Is there a public dataset on where valedictorians end up going to college? The valedictorian-college matriculation pattern is probably another case where the data (if it exists in more than anecdotal form) is rife with multiple layers of selection bias. If parents that have their shit together are all bunching up so that the best-situated kids are all competing to be the best of the best, then yeah probably those who actually are at the top of the class in an affluent high school are going to be ridiculously qualified. Obviously. (That shouldn’t inform your opinion of the school, because those kids are outliers and your kid probably won’t be.) And you know, probably the next dozen students ranked behind them are also plenty good. But since the “good kids” aren’t evenly distributed among schools, you can’t tell whether they might have performed just as well in other schools. In fact, they might have had better college matriculation outcomes in a crappy school if a would-be #10 kid from The Woodlands HS moved over to Lee HS.

    That is of course, if college matriculation is as valuable as people think it is. I’m dubious about that, too. The more that I read about patterns of academic performance and life outcomes the more I’ve come to believe that what makes “good schools” “good” is that parents are able to signal status and mitigate a mostly-baseless set of fears.

  • I would like to see HISD go to college style enrollment as well. Isn’t the whole idea to try to encourage people support for their bonds? I can assure you I’d be more apt to vote for one if HISD really had college style enrollment, minus of course the Legacy BS and Affirmative Action, since using either would make the college style enrollment moot and you’d end up with a worse situation than you already have.

  • It’s true, Planner, that people get really hung up on demographics. But, when you are trying to find a school for your kid, there are reasons for that. Our public schools have never really figured out what to do about kids with problems, often from the lower on the socio economic scale. They used to warehouse problem kids in alternative schools. That wasn’t a good solution, so they started mainstreaming these kids. But that doesn’t really work either. What happened is that these troubled kids came in, and parents who cared about their kids pulled them out. If they were lucky, they sent their kids to Magnets. If they were middle class, they fled to other suburbs. If they were rich, they sent their kids to private school. If they were poor, they headed to the Charters. The zoned public schools in poorer neighborhoods became catch-alls; de-facto alternative schools, but unlike true alternative schools, parents default to them and have to work to get their kids out!
    I don’t want to bash racial and ethnic diversity, because it is hugely important. It’s why we insist on a public education for our Son. But the quest for diversity in Magnets, coupled with cuts to Magnet budgets in HISD, is a the reason we have to leave for the suburbs. I know people who live in neighborhoods zoned to Lee, who went to Bellaire, and on to Harvard: but they’re American Indian. I know people who are zoned to Sharpstown who went to DeBakey, and on to med school: but they’re Latino. The general consensus that I get from talking to people is that these schools already have plenty of rich whites and want to enroll minorities to get their numbers to look right. They’re not going to accept a kid who’s as blond haired and blue eyed as my son.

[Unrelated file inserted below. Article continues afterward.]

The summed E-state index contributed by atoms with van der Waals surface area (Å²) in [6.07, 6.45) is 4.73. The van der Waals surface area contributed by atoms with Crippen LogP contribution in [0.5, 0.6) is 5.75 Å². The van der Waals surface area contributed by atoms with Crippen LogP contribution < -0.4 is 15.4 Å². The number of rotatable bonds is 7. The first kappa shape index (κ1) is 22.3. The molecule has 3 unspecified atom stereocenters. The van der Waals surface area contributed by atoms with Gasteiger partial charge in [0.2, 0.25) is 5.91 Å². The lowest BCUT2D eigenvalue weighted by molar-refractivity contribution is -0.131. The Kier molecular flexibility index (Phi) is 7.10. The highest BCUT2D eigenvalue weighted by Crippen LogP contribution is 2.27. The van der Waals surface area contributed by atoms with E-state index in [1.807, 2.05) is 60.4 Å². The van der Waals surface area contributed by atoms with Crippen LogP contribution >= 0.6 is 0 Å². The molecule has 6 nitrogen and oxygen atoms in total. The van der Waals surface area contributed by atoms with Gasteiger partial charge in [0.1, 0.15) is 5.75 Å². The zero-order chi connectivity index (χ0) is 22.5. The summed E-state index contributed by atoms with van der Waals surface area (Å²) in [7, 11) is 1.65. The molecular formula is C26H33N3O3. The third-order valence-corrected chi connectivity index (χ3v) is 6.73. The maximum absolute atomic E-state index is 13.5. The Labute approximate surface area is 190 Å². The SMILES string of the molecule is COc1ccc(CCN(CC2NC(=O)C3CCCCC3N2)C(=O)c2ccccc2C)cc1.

I am fully aware of how racist that last paragraph might sound to some people. But it’s the strong impression that my wife and I have gotten as we research where our son will start school. We want a quality, diverse, public education for our son. It’s incredibly frustrating that we have to move to Fort Bend County to get that (since we can’t afford a house in Bellaire). But it is what it is.

  • @ Local Planner: Regarding your question as to whether educational outcomes are independent of the demographics of one’s peer group — yeah, I don’t know. There’s not a public data set that is sufficiently robust to answer that sort of question. (It does exist, but is confidential.) I suspect that various permutations of socioeconomic and ethnic diversity do have an impact on individual students, but probably in unpredictable ways, some desirable and others not.

    However, that’s the frustrating thing about all of the costs that educated people impose upon themselves is that they *should* be educated enough to understand that their kids’ educational outcomes and life outcomes are something that they can influence but not reliably control for by merely sending those kids to a school. They *should* know better than to do what they do. They’re well-educated, after all, and *should* be expected to engage in evidence-based behaviors. Unless…it turns out that “good education” is for most people more a process of cultural indoctrination and group identification as opposed to a straightforward transfer of academic knowledge. That’s much harder to conceptualize in an evidence-based logical framework, but intuitively I think that there’s something to the hypothesis.

    If people of a certain class of people won’t live in certain places because they would feel out of place, apart from their herd, that they don’t belong apart from their herd, then maybe “good schools” are a code words for that too.

    (Incidentally, I would suspect that political identification is likely analogously related to education and geography in the sense that people tend to mostly base their preferences on other peoples’ preferences rather than on policy analysis.)